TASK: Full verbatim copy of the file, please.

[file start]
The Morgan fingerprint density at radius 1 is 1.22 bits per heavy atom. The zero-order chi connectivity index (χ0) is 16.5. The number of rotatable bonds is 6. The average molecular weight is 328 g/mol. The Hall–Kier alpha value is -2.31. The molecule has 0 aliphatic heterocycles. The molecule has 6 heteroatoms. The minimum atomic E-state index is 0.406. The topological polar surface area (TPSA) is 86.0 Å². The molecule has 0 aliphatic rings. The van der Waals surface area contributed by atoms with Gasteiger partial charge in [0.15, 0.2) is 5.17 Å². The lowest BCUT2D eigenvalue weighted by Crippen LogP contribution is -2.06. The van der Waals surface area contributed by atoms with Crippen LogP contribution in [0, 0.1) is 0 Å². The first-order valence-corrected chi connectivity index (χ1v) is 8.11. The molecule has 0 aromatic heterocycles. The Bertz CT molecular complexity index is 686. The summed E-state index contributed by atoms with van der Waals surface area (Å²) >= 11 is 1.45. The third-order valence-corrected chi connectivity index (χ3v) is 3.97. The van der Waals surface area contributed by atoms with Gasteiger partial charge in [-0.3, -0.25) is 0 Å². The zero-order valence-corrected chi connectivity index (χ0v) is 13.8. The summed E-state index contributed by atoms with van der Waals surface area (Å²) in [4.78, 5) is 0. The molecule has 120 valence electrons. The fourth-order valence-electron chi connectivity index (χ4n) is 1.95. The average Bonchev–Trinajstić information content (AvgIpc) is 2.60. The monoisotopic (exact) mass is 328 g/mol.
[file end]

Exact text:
The Morgan fingerprint density at radius 1 is 1.22 bits per heavy atom. The zero-order chi connectivity index (χ0) is 16.5. The number of rotatable bonds is 6. The average molecular weight is 328 g/mol. The Hall–Kier alpha value is -2.31. The molecule has 0 aliphatic heterocycles. The molecule has 6 heteroatoms. The minimum atomic E-state index is 0.406. The topological polar surface area (TPSA) is 86.0 Å². The molecule has 0 aliphatic rings. The van der Waals surface area contributed by atoms with Gasteiger partial charge in [0.15, 0.2) is 5.17 Å². The lowest BCUT2D eigenvalue weighted by Crippen LogP contribution is -2.06. The van der Waals surface area contributed by atoms with Crippen LogP contribution in [0, 0.1) is 0 Å². The first-order valence-corrected chi connectivity index (χ1v) is 8.11. The molecule has 0 aromatic heterocycles. The Bertz CT molecular complexity index is 686. The summed E-state index contributed by atoms with van der Waals surface area (Å²) >= 11 is 1.45. The third-order valence-corrected chi connectivity index (χ3v) is 3.97. The van der Waals surface area contributed by atoms with Gasteiger partial charge in [-0.3, -0.25) is 0 Å². The zero-order valence-corrected chi connectivity index (χ0v) is 13.8. The summed E-state index contributed by atoms with van der Waals surface area (Å²) in [4.78, 5) is 0. The molecule has 120 valence electrons. The fourth-order valence-electron chi connectivity index (χ4n) is 1.95. The average Bonchev–Trinajstić information content (AvgIpc) is 2.60. The monoisotopic (exact) mass is 328 g/mol.